They probably had their service right, though. Because the C & E services of a traditionally conservative church share the exactly same story every Easter and every Christmas. To use the personal analogy, they put the toothpaste right where people expect to find it, and because they do, people go away happy and primed to return for the next big seasonal message.
Many years ago, I knew a family that had been active at West Hill for some time but who had fallen away in their attendance when their kids became teenagers and commitments shifted. They hadn’t been around to engage in the conversations that resulted in a shift in our services that resulted in theologically non-exclusive services. The family did show up, however, on Christmas Eve only to find that we no longer did Christmas as we had in the past. Shortly after, they removed their membership.
You see, even though no one in that family believed in the Christmas story, they wanted it to be there for them on Christmas Eve. They wanted to feel the magic of a story that is millennia old. West Hill had changed; our Christmas Eve services had changed. So what we provided people who didn’t know why we’d changed things came to join us was not a magical feeling. It was disappointment.
Learning by hemorrhage (the reality that organizations on the bleeding edge experience – you try something and find, once you’ve tried it, that you’re bleeding out), that was our last Christmas Eve service. For our congregation, struggling with the dissonance of traditional liturgies and music at Christmas and Easter was very important. It made no sense for us to provide a service for those who came but once or twice a year and not present something meaningful for our own community, something worthy of their hearts.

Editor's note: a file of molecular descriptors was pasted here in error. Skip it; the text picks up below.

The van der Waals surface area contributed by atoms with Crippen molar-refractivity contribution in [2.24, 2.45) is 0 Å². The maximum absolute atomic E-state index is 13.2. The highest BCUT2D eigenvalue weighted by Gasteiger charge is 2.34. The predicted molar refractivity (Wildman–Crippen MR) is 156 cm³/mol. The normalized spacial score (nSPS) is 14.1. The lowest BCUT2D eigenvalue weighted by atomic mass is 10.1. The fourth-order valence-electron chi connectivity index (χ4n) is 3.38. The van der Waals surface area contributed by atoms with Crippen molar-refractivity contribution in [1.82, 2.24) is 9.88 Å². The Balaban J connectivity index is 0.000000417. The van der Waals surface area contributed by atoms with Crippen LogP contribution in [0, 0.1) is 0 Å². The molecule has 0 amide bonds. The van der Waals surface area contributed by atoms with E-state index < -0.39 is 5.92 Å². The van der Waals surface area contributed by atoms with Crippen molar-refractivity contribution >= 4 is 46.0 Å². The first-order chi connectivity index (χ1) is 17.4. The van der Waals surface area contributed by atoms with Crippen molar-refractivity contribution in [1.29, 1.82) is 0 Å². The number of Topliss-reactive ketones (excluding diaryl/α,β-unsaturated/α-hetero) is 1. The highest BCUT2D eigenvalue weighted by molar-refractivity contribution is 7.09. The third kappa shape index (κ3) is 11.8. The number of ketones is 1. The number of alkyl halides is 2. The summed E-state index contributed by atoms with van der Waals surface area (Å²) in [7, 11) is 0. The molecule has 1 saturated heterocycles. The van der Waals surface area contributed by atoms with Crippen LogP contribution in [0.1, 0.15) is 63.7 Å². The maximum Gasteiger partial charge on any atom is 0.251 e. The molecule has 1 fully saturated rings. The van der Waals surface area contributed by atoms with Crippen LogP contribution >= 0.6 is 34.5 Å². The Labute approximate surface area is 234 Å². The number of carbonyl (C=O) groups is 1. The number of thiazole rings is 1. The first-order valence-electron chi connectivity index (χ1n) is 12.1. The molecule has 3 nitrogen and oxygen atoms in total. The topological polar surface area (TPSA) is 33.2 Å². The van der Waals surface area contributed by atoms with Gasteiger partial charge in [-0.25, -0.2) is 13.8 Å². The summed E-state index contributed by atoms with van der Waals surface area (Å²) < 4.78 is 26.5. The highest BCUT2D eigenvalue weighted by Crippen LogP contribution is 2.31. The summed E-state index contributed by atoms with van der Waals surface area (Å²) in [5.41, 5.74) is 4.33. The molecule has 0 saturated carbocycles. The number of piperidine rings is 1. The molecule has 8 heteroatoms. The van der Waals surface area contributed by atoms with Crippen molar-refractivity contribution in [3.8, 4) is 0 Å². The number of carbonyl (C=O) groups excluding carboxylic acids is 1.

That same year, we introduced a “Longest Night” service which was well attended and beautifully reminiscent of the magic of the season. It has become the new “ritual” and it is filled with truth, beauty, and wonder. We’ve shared that service with the wider community for nine years now and it has become a signature service for us, drawing participants from as wide a distance as the weather will allow. We have also changed our Easter services, and now call the two-Sunday experience “Dream Away”. It says nothing about the cross or the resurrection and everything about literally spending our lives, day by day, in our efforts to make this world a better place. We put the toothpaste where the members of our community expect to find it; we don’t expect them to sift through traditional language, symbol, and myth for a meaningful message.
If the people you choose to engage are those in the wider community, toying with the Christmas and Easter services will be a challenge. If you choose, instead, to continue drawing your own community forward in their experience of the Christian narrative, you will need to find a creative edge upon which to build something new that will be recognized and owned by the regular attendees as the services that speak most deeply to them. Perhaps you have the energy to provide both for a time.
Whatever you do, choose wisely. And put the toothpaste exactly where the audience you hope to draw – your own people or the wider community – expects to find it. Those will, most likely, be two very different places.
~ Rev. Gretta Vosper
About the Author The Rev. Gretta Vosper is a United Church of Canada minister who is an atheist. Her best-selling books include With or Without God: Why The Way We Live is More Important Than What We Believe, and Amen: What Prayer Can Mean in a World Beyond Belief. She has also published three books of poetry and prayers.